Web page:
The principle of demonic retaliation
Spiritual pitfalls and chains of demonic retaliation lurk in the shadows of internal spiritual fortresses. The Bible calls these spiritual fortresses strongholds or footholds. When people nurse open wounds in their souls they needlessly facilitate the destructive operations of the enemy in their lives and histories. Soul wounds weaken people making them easy prey to the enemy’s devices and schemes. The right attack at the right point, at the most strategic moment, can easily lead a person into a fatal trap.
Any opportunity that causes us to ignore unresolved conflicts is potentially dangerous. On one hand, the person has an unending source of inspiration and motivation based on the emotional pain they feel. On the other hand, the enemy’s hook is already in their mouth.
The position of leadership without genuine authority and the corresponding position coming from higher up entail the dynamic of a dream that has become a nightmare. The unresolved conflict today becomes the crisis of tomorrow.
Jephthah was suddenly promoted to the position of leader over his city. Who was behind this promotion: God or the devil? Perhaps it could even be both. In any case, Jephthah’s promotion posed a very dangerous risk. A wounded outcast became the leader of the city from one moment to the next. Jephthah’s example is a reminder of many cases in which pastors suffer emotional beatings in the ministry and then soon after leaving receive an invitation to take over the leadership of another church. Too often, the sins committed against them are not resolved responsibly and the wounds that they have sustained are not properly diagnosed much less treated. Diverse injustices are committed in the name of “love” in favor of the potential and the charisma of the person.
To assume a position of leadership without receiving sufficient healing is one of the most terrible pitfalls in which a leader can fall. In light of this, the Bible affirms that the fear of man brings a snare (Proverbs 29:25). This flattery passed off as love, which ignores moral integrity, and true brokenness of the person is an authentic snare. These situations tend to repeat themselves, each time with increasingly profound consequences.
The elders of Gilead needed a hardheaded leader, and Jephthah wanted to be head over all those who had previously rejected him. He was ready to negotiate anything for an opportunity like this one. This was his opportunity to compensate his inferiority complex within his family and city where he had previously left with his tail between his legs.
Inspired by the pain of his reputation as a renegade, he led the army of Israel to war. However the fact is, that he was much more vulnerable than anyone imagined.
So Jephthah said to the elders of Gilead, “If you take me back home to fight against the people of Ammon, and the Lord delivers them to me, shall I be your head?” And the elders of Gilead said to Jephthah, “The Lord will be a witness between us, if we do not do according to your words.” (Judges 11:9-10)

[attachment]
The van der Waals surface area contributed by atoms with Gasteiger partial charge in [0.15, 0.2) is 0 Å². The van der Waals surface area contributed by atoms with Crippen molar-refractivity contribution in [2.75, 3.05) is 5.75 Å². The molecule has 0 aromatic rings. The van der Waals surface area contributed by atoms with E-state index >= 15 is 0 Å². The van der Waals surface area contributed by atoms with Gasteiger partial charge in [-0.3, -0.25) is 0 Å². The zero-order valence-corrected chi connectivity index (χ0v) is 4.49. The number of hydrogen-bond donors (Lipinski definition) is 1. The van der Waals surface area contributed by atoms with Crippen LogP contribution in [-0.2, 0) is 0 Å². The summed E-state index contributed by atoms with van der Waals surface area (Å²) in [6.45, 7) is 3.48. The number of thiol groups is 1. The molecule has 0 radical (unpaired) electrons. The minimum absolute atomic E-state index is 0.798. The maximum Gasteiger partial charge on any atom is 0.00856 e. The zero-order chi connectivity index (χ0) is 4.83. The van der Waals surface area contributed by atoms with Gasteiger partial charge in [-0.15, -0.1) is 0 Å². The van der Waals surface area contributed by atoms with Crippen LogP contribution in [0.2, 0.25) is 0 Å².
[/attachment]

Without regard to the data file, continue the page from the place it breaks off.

Jephthah couldn’t believe how the tables had turned. He fostered such a need for self-affirmation before those who had rejected him that he made a deal with God to the point of exposing his own family. This opportunity looked like a dream come true. He could not bear to pass it up.
The greatest danger of a leader inspired by emotional wounds is that regardless of how low his spiritual state is, many times things seem to work out for the good. The only problem is that these seemingly favorable circumstances will only last for a while.
Frequently leaders who are living in critical situations involving serious sins receive spiritual counsel, but they refused to repent. They try to justify their errors by the results they are experiencing in ministry. In the process, such leaders convince themselves that God is using them. Strange as it seems, many times God does truly using them but simultaneously Satan is preparing them for a mortal blow. Many scandals regarding great leaders have occurred in this manner.
The most traumatic part of the whole story of Jephthah is that in spite of having exposed his daughter to death in exchange for emotional revenge against his family for rejecting him, the Lord gave him victory. Seemingly, the story would have been so much better if everything had gone wrong and his only child would have been spared.
In the same manner, we may often strike a damaging blow to the enemy, but in the process, he exacts much more damage in a manner much more on target against us that we manage to exact against him. This disproportionate damage defines the principle of demonic retaliation. Jephthah destroyed his household and cut off his family lineage forever. What a depressing price to pay. No victory can ever compensate for the destruction of our family yet similar exchanges between ministers of the Gospel and satanic forces occur among us daily. Let us heed the Apostle Peter’s warning:
You therefore, beloved, since you know this beforehand, beware lest you also fall from your own steadfastness, being led away with the error of the wicked; but grow in the grace and knowledge of our Lord and Savior Jesus Christ. To Him be the glory both now and forever. Amen. (2 Peter 3:17, 18)